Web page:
His example was for the CT4.

29.1sq ft tail area multiplied by 12.4 ft =360.84, divided by ((129 sq ft multiplied by 5.24 MAC) 675.96) = 0.5335.

Bill Whitney noted that he considered this high and recommended the following.

Low performance planes aim for 0.35 which is a Lightwing.

Medium performance 0.45 Jabiru.

High performance 0.55 Lancair.

He emphasises that these are minima and can be increased by 0.1.

That’s the one. Saves me looking for it. ?

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I saw a Flying Flea derivative many years ago at The Oaks. I don't know where it came from, maybe Wedderburn, but it seemed to do all that was asked of it.

That was around the time Pylon 500 had his little Stolite parked there.

OMG! just Googled it. That would have been 20 or 21 yrs ago Arthur. Is it still flying?

Are you talking about the blue/silver 503 powered Flying Flea at the Oaks, or my Stollite, seen here flying (with it's latest motor, a BMW R100 conversion), over Taree...

Oh yes, I finally repainted it.

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Hiho Arthur, can you give some details on your BM conversion? Howiz it go? What sort of revs are you cruising with?

Sorry to say I liked the Stollite yellow, it sort of looked military somehow

How high you flying in that piccie?

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Hey there, don't want to derail this thread, so go over to;

Just Bragging and I'll try to get back into more regular posting there.

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I saw a Flying Flea derivative many years ago at The Oaks. I don't know where it came from, maybe Wedderburn, but it seemed to do all that was asked of it.

That was around the time Pylon 500 had his little Stolite parked there.

Flying Flea after departure from the runway at The Oaks. Can't remember what year.

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Seeking a relationship between length and wing span is a question many a duck has asked of a drake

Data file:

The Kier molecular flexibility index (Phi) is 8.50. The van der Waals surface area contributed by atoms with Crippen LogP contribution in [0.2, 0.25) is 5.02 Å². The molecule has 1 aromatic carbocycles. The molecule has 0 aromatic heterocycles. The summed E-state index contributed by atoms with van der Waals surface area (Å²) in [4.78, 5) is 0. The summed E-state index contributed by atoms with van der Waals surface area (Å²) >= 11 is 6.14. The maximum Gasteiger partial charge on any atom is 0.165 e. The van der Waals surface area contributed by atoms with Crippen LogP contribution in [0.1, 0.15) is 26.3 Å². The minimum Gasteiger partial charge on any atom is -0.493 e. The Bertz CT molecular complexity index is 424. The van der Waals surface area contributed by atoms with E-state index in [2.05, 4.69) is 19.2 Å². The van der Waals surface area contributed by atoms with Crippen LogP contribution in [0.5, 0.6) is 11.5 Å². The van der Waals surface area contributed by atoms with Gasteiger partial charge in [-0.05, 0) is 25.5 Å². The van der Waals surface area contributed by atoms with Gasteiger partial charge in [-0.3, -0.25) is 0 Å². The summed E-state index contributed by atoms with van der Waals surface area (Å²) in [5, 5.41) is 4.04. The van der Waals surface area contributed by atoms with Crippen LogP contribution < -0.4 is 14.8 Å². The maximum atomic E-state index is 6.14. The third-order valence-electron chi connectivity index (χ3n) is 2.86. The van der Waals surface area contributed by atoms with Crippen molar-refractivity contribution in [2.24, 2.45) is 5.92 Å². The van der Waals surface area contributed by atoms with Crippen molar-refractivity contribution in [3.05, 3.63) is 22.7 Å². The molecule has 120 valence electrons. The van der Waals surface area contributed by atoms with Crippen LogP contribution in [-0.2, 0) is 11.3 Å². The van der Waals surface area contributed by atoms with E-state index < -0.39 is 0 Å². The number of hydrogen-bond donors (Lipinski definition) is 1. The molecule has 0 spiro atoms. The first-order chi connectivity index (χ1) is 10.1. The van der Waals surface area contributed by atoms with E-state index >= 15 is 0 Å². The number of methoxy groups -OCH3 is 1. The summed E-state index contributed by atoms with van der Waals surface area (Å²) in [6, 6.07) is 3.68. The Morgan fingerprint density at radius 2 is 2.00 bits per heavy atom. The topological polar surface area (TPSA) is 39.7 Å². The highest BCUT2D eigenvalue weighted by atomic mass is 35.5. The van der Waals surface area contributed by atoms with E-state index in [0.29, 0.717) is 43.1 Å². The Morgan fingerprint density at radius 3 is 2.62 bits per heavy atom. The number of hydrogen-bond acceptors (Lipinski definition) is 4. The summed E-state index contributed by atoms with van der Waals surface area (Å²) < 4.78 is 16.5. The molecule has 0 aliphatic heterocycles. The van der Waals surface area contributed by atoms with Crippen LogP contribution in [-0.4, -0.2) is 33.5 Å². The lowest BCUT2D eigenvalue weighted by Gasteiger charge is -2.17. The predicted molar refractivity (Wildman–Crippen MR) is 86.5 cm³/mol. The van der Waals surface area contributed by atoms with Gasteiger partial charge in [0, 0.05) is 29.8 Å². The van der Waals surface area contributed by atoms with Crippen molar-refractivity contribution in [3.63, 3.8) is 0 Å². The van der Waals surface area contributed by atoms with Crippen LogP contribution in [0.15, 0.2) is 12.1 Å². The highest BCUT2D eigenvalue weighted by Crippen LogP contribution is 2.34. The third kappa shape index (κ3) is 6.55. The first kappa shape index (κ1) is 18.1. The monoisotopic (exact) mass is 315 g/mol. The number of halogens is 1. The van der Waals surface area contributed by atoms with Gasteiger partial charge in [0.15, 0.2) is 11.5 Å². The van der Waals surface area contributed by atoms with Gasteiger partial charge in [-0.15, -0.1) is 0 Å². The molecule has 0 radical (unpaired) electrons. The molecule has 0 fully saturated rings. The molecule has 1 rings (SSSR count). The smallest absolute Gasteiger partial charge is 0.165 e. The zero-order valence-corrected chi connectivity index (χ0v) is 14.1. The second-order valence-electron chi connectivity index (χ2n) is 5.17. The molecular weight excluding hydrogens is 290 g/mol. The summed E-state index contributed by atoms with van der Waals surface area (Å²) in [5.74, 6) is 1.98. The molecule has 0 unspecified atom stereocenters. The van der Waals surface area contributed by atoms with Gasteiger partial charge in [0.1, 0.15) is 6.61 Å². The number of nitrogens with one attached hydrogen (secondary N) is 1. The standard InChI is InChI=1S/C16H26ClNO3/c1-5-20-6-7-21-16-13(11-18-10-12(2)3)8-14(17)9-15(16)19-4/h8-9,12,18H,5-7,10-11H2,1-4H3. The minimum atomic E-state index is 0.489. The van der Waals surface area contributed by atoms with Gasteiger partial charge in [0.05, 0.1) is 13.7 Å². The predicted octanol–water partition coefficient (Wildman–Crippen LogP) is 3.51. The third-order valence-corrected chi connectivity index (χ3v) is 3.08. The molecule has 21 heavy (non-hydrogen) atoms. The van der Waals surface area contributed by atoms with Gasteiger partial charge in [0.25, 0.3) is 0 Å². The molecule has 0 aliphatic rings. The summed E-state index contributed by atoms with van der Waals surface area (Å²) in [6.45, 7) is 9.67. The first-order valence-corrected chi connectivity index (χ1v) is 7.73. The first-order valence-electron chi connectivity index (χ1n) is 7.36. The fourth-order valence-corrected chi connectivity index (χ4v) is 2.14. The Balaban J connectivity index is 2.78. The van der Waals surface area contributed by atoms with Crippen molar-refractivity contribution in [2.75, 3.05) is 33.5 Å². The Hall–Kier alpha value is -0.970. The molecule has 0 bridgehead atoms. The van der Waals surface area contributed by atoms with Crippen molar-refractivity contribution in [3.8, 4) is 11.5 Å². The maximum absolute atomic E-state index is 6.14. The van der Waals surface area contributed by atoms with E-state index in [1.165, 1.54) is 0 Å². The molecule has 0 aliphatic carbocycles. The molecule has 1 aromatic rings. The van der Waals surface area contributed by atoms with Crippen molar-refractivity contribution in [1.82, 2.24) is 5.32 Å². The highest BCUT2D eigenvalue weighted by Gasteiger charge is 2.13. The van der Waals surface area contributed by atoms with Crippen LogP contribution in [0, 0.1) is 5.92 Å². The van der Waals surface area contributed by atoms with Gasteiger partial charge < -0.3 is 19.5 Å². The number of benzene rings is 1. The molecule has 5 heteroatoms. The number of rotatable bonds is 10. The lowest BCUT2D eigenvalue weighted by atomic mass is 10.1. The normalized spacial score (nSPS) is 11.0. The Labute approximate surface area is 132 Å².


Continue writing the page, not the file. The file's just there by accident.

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Tandems like the flying flea don't come into this. Flying wings and canards ditto.

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NOW you tell us.. Nev

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• 2 weeks later...

Length of the fuse and wingspan have absolutely no relationship with each other.

There's a rule of thumb that states that the wing quarter cord point and the horizontal stabilizer quarter cord point should be at least four times the cord of the wing apart. Mainly to keep the tail out of the downwash. However the length of the fuse is mire dependant on the size of the tailplane to ensure enough elevator and rudder authority.

Wing Span and Aspect Ratio are dependant on Induced Drag, Cruise Speed, and Stall Speed. Kitplanes magazine contributer Barnaby Wainfarn has a current series about the process of designing aeroplanes, called Design Process. He's up to wing design. The upcoming July 2020 issue will feature, Span and Aspect Ratio. It's very interesting. Read it if you can.

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Snoopy. I think you may have a few knowledgable people who disagree with you. Could you explain why they have no relationship?

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'Length and span have no relationship'

As in my earlier post, this technically is true, flying wing has no fuse ratio, F104 is way out the other side.

The technical design ratio is wing chord to fuse length, although arbitrarily stating 4:1 is a little bold.

Back in my day of designing control line stunt models, 2.5~3:1 gave a nice balance, but in real aircraft it can vary widely.

A Piper Cherokee would be around 2.5:1, a 737 might be around 4:1 and a performance sailplane would be up near 7:1 for the reasons I mentioned earlier.

It comes down to design goal criteria.